Tephrostratigraphy and provenance from IODP Expedition 352, Izu-Bonin Arc; tracing tephra sources and volumes from the Oligocene to recent

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doi: 10.1002/2017GC007100
Author(s): Kutterolf, S.; Schindlbeck, J. C.; Robertson, A. H. F.; Avery, A.; Baxter, A. T.; Petronotis, K.; Wang, K. L.
Author Affiliation(s): Primary:
GEOMAR-Helmholtz Center for Ocean Research Kiel, Dynamics of the Ocean Floor, Kiel, Germany
Heidelberg University, Germany
University of Edinburgh, United Kingdom
Florida State University, United States
University of New England, Australia
Texas A&M University, United States
Academia Sinica, Taiwan
National Taiwan University, Taiwan
Volume Title: Geochemistry, Geophysics, Geosystems - G<sup>3</sup>
Source: Geochemistry, Geophysics, Geosystems - G>3`, 19(1), p.150-174. Publisher: American Geophysical Union and The Geochemical Society, United States. ISSN: 1525-2027
Note: In English. 128 refs.; illus., incl. 1 table, sketch map
Summary: Provenance studies of widely distributed tephras, integrated within a well-defined temporal framework, are important to deduce systematic changes in the source, scale, distribution, and changes in regional explosive volcanism. Here, we establish a robust tephrochronostratigraphy for a total of 157 marine tephra layers collected during IODP Expedition 352. We infer at least three major phases of highly explosive volcanism during Oligocene to Pleistocene time. Provenance analysis based on glass composition assigns 56 of the tephras to a Japan source, including correlations with 12 major and widespread tephra layers resulting from individual eruptions in Kyushu, Central Japan, and North Japan between 115 ka and 3.5 Ma. The remaining 101 tephras are assigned to four source regions along the Izu-Bonin arc. One, exclusively assigned to the Oligocene age, is proximal to the Bonin Ridge islands; two reflect eruptions within the volcanic front and back-arc of the central Izu-Bonin arc, and a fourth region corresponds to the Northern Izu-Bonin arc source. First-order volume estimates imply eruptive magnitudes ranging from 6.3 to 7.6 for Japan-related eruptions and between 5.5 and 6.5 for IBM eruptions. Our results suggest tephras between 30 and 22 Ma reflect a subtly different Izu-Bonin chemical signature compared to the recent arc. After a ∼9 Ma gap in eruption, tephra supply from the Izu-Bonin arc predominated from 15 to 5 Ma, and finally a subequal mixture of tephra sources from the (palaeo)Honshu and Izu-Bonin arcs occurred within the last ∼5 Ma. Abstract Copyright (2017), . The Authors.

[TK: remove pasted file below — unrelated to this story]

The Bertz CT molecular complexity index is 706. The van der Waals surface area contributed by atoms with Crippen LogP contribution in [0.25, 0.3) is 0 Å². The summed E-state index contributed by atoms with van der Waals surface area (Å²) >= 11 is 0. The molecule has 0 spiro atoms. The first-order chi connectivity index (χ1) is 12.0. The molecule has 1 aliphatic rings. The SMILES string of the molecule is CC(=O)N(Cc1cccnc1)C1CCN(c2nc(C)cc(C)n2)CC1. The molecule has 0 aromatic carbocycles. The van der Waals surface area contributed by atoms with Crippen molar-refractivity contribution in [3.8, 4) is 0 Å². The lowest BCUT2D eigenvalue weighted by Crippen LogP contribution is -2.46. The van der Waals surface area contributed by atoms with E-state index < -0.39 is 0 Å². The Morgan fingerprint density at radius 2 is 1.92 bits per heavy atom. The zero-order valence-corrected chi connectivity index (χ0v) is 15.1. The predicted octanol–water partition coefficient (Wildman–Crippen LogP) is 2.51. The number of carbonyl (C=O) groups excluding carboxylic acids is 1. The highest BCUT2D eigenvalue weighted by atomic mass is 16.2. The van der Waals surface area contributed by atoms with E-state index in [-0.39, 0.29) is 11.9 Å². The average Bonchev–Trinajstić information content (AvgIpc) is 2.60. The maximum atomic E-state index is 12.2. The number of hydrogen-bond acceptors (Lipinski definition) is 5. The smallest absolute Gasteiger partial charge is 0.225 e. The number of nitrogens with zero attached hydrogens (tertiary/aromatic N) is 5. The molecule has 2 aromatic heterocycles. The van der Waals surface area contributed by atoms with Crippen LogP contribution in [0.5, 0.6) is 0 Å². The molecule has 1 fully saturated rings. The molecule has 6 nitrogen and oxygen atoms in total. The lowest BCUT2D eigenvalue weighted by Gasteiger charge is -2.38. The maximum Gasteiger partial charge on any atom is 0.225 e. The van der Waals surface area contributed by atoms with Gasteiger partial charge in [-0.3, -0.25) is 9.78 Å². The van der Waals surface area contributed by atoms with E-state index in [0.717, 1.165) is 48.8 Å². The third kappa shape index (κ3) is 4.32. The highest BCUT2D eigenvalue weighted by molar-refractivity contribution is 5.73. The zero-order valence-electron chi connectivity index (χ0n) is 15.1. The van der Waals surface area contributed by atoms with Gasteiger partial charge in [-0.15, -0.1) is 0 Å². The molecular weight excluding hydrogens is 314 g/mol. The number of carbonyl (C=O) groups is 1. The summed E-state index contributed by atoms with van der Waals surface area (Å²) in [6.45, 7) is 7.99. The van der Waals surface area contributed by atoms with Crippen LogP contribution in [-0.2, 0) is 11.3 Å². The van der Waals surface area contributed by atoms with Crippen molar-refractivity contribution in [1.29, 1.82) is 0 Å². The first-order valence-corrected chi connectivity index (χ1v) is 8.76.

Year of Publication: 2018
Research Program: IODP Integrated Ocean Drilling Program
IODP2 International Ocean Discovery Program
ODP Ocean Drilling Program
Key Words: 05 Petrology, Igneous and Metamorphic; 12 Stratigraphy, Historical Geology and Paleoecology; Asia; Bonin Islands; Cenozoic; Chemical composition; Expedition 350; Expedition 351; Expedition 352; Far East; Holocene; Honshu Arc; IODP Site U1436; IODP Site U1437; IODP Site U1438; IODP Site U1439; IODP Site U1440; IODP Site U1441; IODP Site U1442; Igneous rocks; International Ocean Discovery Program; Izu-Bonin Arc; Japan; Leg 125; Leg 126; Leg 132; Leg 185; Major elements; North Pacific; Northwest Pacific; Ocean Drilling Program; Ocean floors; Oligocene; Pacific Ocean; Paleogene; Philippine Sea; Pleistocene; Provenance; Pyroclastics; Quaternary; Tephrostratigraphy; Tertiary; Trace elements; Volcanic rocks; Volume; West Pacific; West Pacific Ocean Islands
Record ID: 2018049117
Copyright Information: GeoRef, Copyright 2019 American Geosciences Institute. Reference includes data from John Wiley & Sons, Chichester, United Kingdom, Reference includes data supplied by, and/or abstract, Copyright, American Geophysical Union

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